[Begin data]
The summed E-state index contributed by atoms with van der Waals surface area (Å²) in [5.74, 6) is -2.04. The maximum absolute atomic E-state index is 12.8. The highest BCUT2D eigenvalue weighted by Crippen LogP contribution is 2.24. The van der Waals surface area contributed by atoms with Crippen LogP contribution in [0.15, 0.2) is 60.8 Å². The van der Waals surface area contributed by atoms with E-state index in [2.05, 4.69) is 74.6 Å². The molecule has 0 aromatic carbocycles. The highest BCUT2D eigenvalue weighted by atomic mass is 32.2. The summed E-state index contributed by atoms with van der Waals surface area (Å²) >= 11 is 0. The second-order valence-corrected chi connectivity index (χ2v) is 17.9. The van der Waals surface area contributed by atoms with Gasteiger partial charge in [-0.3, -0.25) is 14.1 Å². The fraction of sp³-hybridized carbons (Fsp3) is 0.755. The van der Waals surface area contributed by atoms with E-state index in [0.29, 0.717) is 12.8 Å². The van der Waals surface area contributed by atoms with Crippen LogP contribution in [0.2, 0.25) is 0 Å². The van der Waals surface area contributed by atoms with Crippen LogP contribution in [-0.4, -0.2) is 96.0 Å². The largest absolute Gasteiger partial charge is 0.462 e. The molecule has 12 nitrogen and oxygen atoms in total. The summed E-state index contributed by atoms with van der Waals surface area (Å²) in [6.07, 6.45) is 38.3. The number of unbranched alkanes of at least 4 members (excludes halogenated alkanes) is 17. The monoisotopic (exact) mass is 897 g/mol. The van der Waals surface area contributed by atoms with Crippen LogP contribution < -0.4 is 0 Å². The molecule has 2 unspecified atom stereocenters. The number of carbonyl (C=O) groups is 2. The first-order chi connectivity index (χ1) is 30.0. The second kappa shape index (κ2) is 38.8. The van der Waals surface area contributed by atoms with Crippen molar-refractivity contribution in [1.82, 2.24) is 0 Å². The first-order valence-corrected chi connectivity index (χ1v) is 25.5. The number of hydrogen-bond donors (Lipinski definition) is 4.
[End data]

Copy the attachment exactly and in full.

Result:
The summed E-state index contributed by atoms with van der Waals surface area (Å²) in [5.74, 6) is -2.04. The maximum absolute atomic E-state index is 12.8. The highest BCUT2D eigenvalue weighted by Crippen LogP contribution is 2.24. The van der Waals surface area contributed by atoms with Crippen LogP contribution in [0.15, 0.2) is 60.8 Å². The van der Waals surface area contributed by atoms with E-state index in [2.05, 4.69) is 74.6 Å². The molecule has 0 aromatic carbocycles. The highest BCUT2D eigenvalue weighted by atomic mass is 32.2. The summed E-state index contributed by atoms with van der Waals surface area (Å²) >= 11 is 0. The second-order valence-corrected chi connectivity index (χ2v) is 17.9. The van der Waals surface area contributed by atoms with Gasteiger partial charge in [-0.3, -0.25) is 14.1 Å². The fraction of sp³-hybridized carbons (Fsp3) is 0.755. The van der Waals surface area contributed by atoms with E-state index in [0.29, 0.717) is 12.8 Å². The van der Waals surface area contributed by atoms with Crippen LogP contribution in [0.2, 0.25) is 0 Å². The van der Waals surface area contributed by atoms with Crippen LogP contribution in [-0.4, -0.2) is 96.0 Å². The largest absolute Gasteiger partial charge is 0.462 e. The molecule has 12 nitrogen and oxygen atoms in total. The summed E-state index contributed by atoms with van der Waals surface area (Å²) in [6.07, 6.45) is 38.3. The number of unbranched alkanes of at least 4 members (excludes halogenated alkanes) is 17. The monoisotopic (exact) mass is 897 g/mol. The van der Waals surface area contributed by atoms with Crippen LogP contribution < -0.4 is 0 Å². The molecule has 2 unspecified atom stereocenters. The number of carbonyl (C=O) groups is 2. The first-order chi connectivity index (χ1) is 30.0. The second kappa shape index (κ2) is 38.8. The van der Waals surface area contributed by atoms with Crippen molar-refractivity contribution in [1.82, 2.24) is 0 Å². The first-order valence-corrected chi connectivity index (χ1v) is 25.5. The number of hydrogen-bond donors (Lipinski definition) is 4.